Actionable insights on equities, fixed-income, macros and personal finance Start 14-Days Free Trial
Actionable investing insights Get Free Trial

No Dividend Distribution Tax for Debt Funds?


The Direct Tax Code has no DDT for debt or non-equity funds. Currently, for liquid funds, dividends are taxed at 25% plus the surcharge and cess, which adds up to nearly 28.5%. (Which I argue is still better than a fixed deposit)

So what’s the catch? Dividends will be taxed for non-equity funds, as if they are your income. Plus, there’s a dividend “withholding tax” – a sort of Tax Deducted at Source – 10% for residents (for >10K dividend), 20% for NRIs and companies.

That makes dividend income equivalent to a fixed deposit, where you get paid a certain amount of interest every year and the bank holds back 10% as TDS. It also makes life more cumbersome – you now need TDS confirmations for each non-equity mutual fund (dividend option) that you hold. (Luckily, now the system is automated, so your TDS credit is visible online. Register here.)

Impact: Growth Plans will make more sense to the investor. Even if you want regular income, just sell regularly, and that gets qualified as either a short term gain or a long term gain depending on how long you’ve held. Short term gains on non equity funds get taxed at your marginal rate too, but have no withholding tax, which is better for cash flow. Long term gains give you indexation benefits for inflation, which is great for debt funds. For a return of 8%, if 6% is inflation, you will pay tax on 2% – again, much better than FDs where you pay tax regardless of inflation.

Example: Take a fund or FD that makes 1% a month, and you put 50 lakhs in it. Assume you’re in the 30% tax bracket.

Investment Interest Withheld What you get

Tax Pd later

Net Return

Fixed Deposit 50,000 5,000 45,000 10,000 35,000
Fund (Dividend) 50,000 5,000 45,000 10,000 35,000
Fund (Growth) 50,000 0 50,000 150 49,850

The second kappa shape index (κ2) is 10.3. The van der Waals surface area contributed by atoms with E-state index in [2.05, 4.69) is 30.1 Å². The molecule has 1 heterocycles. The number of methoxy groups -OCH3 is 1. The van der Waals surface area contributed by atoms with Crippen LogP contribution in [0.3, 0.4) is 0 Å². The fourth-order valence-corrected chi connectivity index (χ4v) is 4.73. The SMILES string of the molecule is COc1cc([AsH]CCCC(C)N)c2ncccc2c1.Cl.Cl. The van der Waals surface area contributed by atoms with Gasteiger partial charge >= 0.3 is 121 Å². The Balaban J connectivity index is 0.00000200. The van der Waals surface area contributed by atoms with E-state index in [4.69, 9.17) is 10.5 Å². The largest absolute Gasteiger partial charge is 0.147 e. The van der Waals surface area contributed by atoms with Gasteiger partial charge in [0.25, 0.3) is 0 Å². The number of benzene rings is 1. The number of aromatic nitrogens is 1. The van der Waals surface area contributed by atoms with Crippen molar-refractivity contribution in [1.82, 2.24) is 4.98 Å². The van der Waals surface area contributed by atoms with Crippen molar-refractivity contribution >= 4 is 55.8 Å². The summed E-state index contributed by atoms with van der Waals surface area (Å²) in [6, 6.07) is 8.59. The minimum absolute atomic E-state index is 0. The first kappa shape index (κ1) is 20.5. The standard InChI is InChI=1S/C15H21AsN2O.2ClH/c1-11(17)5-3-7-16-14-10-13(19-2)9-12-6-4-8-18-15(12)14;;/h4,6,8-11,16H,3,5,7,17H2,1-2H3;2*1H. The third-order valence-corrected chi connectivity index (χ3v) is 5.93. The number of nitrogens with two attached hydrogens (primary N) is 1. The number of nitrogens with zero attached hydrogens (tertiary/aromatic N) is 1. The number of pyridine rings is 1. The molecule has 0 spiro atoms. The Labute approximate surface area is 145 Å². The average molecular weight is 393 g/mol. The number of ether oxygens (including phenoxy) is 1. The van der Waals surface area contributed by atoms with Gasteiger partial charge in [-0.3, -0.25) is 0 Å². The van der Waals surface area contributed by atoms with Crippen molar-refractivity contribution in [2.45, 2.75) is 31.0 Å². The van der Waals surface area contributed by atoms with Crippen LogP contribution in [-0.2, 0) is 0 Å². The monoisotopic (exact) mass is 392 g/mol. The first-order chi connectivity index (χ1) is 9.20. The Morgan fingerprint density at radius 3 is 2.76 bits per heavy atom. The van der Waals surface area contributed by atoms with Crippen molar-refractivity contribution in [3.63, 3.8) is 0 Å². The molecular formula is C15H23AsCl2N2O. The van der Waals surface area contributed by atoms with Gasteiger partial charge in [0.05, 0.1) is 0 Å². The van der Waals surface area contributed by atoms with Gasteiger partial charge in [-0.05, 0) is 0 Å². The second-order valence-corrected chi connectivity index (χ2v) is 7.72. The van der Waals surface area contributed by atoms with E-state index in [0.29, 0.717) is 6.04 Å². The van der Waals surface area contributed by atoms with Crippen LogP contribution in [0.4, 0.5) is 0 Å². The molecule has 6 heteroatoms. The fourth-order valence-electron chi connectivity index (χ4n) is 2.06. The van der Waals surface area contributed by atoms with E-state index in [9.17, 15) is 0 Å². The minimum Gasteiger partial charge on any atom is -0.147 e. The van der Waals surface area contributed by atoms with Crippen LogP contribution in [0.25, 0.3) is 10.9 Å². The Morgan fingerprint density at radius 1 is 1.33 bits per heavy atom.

This is for the first month, since your gain is very little. If you buy 500,000 units at Rs. 10 each, the NAV would have gone up to Rs. 10.1, you will sell 4950 units to get your Rs. 50,000 – that has 49,500 of principal and Rs. 500 of capital gain. Tax at marginal rate = Rs. 150.

As the gains increase, the tax amount goes up, steadily (since now more of the return is gain). But after about 24 months – the longest you need to hold for going into the “long term” bracket – you get the first 6% free of tax due to indexation, and are only taxed on what’s above that (again, at your marginal rate). In the 25th month, the same 50,000 will consist of 10,600 gain and remaining as principal – yet, the long term gain concept keeps that tax at only 2,500. That is far cheaper than the mutual fund (dividend) or FD, where the total tax is Rs. 15,000 every month.

That means: Monthly Income Funds need to be relooked. So does every non-equity fund where dividend was used as an option. With the 10-20% equity kicker in them, they make sense for a reasonable income plan, but the monthly income as dividends will be taxed at a high rate. You might want to use the growth plans instead.

Downside: You need to have the discipline to sell every month, and you’ll need some work in the year to calculate your tax liability. The difference, though, is substantial, even at the 10% marginal tax bracket.


Like our content? Join Capitalmind Premium.

  • Equity, fixed income, macro and personal finance research
  • Model equity and fixed-income portfolios
  • Exclusive apps, tutorials, and member community
Subscribe Now Or start with a free-trial